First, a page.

Hopefully, I can get some practice in while we’re in Georgia waiting to moving into our new house. We’ll be staying with our daughter and her family until our “stuff” arrives. She’s only 10 miles away from the new place. And she’s close to Ace Archery in Social Circle. There may be a number of, “Has anyone seen David?” “No, and his truck is gone,” moments while we wait out the arrival of our possessions.  Then, there’s bond to be a, “Where have you been,” inquiry.

The house here still hasn’t sold. We had two offers this past week but both were too weak to accept. The second was close and we referred a counter offer to the potential buyer.

Until it sales, I plan to continue to come back and forth in the camper and enjoy some trips to the Little River and the Outer Banks. Who knows, if it isn’t too much of a burden to make the drive we may just keep North Carolina house as a vacation home. It is why we bought it in the first place.

In the meantime, I am anxious to get archery practice back on track.

 

Running with the Big Dog

River turned seven a few days ago. Since we picked her up at 8 weeks old she’s been at my side nearly non-stop. Right now she’s sleeping on her bed seven feet to my left. She is a great companion.

Not running at the moment. Here she’s chewing a stick and supervising 50-meter archery practice

A couple of days ago I got to thinking about the miles we run together. We’ve run in Maryland, Pennsylvania, Delaware, North Carolina, South Carolina, Virginia and Georgia. I don’t keep a tight log of the miles we’ve run. I’ll go months with gaps where I don’t track running miles. For example, after I complete some race and it’s the end of a season I’ll run, but I won’t log the miles. I keep running because River keeps running.

We’re often joined by other characters while we run

The longest distance we’ve run together is 13.1 miles. For years we ran an average of 6 miles a day. Between our runs River still runs and chase things and critters. She’ll also go swimming at the drop of a hat.

When she’s off doing her own thing I don’t know if she’s running, walking or a little of both. So, I can’t say just how far she’s traveled with me at her side – or nearby. What I can esitmate is that with me she’s run 9709 miles. That’s a lot of miles considering we kept her running limited to play until she was 6-months old. From six-months to a year we only ran about 1.5 miles together per day. We built up her mileage. In those days, we’d run then I’d take her home and continue running. She did not like be left at the house.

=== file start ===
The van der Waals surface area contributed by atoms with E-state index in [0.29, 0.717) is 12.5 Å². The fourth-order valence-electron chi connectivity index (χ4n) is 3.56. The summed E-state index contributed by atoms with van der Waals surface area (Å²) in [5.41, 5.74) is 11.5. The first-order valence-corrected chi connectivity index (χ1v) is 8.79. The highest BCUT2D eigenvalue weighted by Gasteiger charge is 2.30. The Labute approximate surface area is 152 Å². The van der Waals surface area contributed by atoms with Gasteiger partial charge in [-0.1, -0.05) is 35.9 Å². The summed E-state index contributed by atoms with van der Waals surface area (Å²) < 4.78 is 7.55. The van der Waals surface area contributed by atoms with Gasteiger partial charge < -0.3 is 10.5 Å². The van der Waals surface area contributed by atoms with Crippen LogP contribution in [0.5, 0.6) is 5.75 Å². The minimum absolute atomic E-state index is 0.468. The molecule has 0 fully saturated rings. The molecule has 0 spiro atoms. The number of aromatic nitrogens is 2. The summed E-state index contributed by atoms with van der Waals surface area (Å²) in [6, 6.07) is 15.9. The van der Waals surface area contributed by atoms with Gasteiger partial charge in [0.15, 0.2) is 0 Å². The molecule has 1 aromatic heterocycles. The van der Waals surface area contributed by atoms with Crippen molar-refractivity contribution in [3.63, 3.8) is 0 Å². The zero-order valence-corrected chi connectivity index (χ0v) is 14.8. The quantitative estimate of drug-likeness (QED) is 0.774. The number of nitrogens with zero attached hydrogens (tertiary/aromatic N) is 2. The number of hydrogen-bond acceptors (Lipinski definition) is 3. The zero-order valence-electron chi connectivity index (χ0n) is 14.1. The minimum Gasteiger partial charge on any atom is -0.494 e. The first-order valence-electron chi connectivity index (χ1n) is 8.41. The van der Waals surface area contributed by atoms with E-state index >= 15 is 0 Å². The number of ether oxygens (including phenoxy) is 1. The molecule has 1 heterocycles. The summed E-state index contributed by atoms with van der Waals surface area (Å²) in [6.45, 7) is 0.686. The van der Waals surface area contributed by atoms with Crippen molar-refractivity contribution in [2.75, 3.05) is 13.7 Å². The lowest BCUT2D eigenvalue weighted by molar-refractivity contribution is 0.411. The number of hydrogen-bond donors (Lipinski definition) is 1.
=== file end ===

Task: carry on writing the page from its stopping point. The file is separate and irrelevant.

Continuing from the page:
Lately, we’ve been running 3 to 6 miles a day. She’s a Labardor I know she’s reached about the half-way point of her life expectancy. I consider each run and adventure we have as one of those great gifts that can arise between and man and dog.

This moving stuff

Getting a new house is exciting. Getting one that we don’t have to immediately renovate is nice. Here’s the thing, before we’ve set foot in the door we’ve changed ceilings, customized closets, had kitchen plans modified, added trim work everywhere inside the house, changed the driveway, and picking out everything from flooring to roofing. The past few days we’ve hired someone to build a custom shed on the property, found a fence guy, and met with a landscaper to work on the 3D range.

The landscaper was a lucky find. He’s also an archer. He’s not the landscaper that is currently doing our landscaping. Both are archers. The current guy is too busy. The new guy, Andy is our new next-door neighbor. As such, a lucky find.

The other landscaper guy told me he was so busy he had no idea when he might have time to help design my 3D range. However, he mentioned that there is a free 3D range just 15 minutes from our new house. Needing a break from spending money I decided to search for this free 3D range.

Certainly uninteresting shots but good for judging yardage.

I found it. In fact, it is only 15 minutes from my house. But, it is simply 3D targets set up on a range. It’s not 100% free. You need to have a Georgia DNR Hunting license. So, aside from that fee, which I pay anyway, I’m good to go on the DNR range.

Today wasn’t the day to test the free range. It was too cold and windy.  Still hoping to shoot my bow on the round trip home, I stopped at Ace Hardware Social Circle. Now where I wrote ‘home’ I am referring to my daughter’s house in Watkinsville. We’re staying with her while we add a few finishing touches to our house in progress.

Oh, I can’t wait to shoot this big fellow.

In Social Circle Ace is the Place to shoot indoors. It was nice to get some practice. On this trip, we left about 10 days ago; I’ve only gotten in three practice sessions. Today made the fourth. On a more positive note, running is above par and cycling is just below on my current training plan.

Trying to compensate for some loss of hours training, running and riding were on today’s agenda along with archery. Running and riding in the cold really takes it out of me. I’ve been asleep since I began writing this post.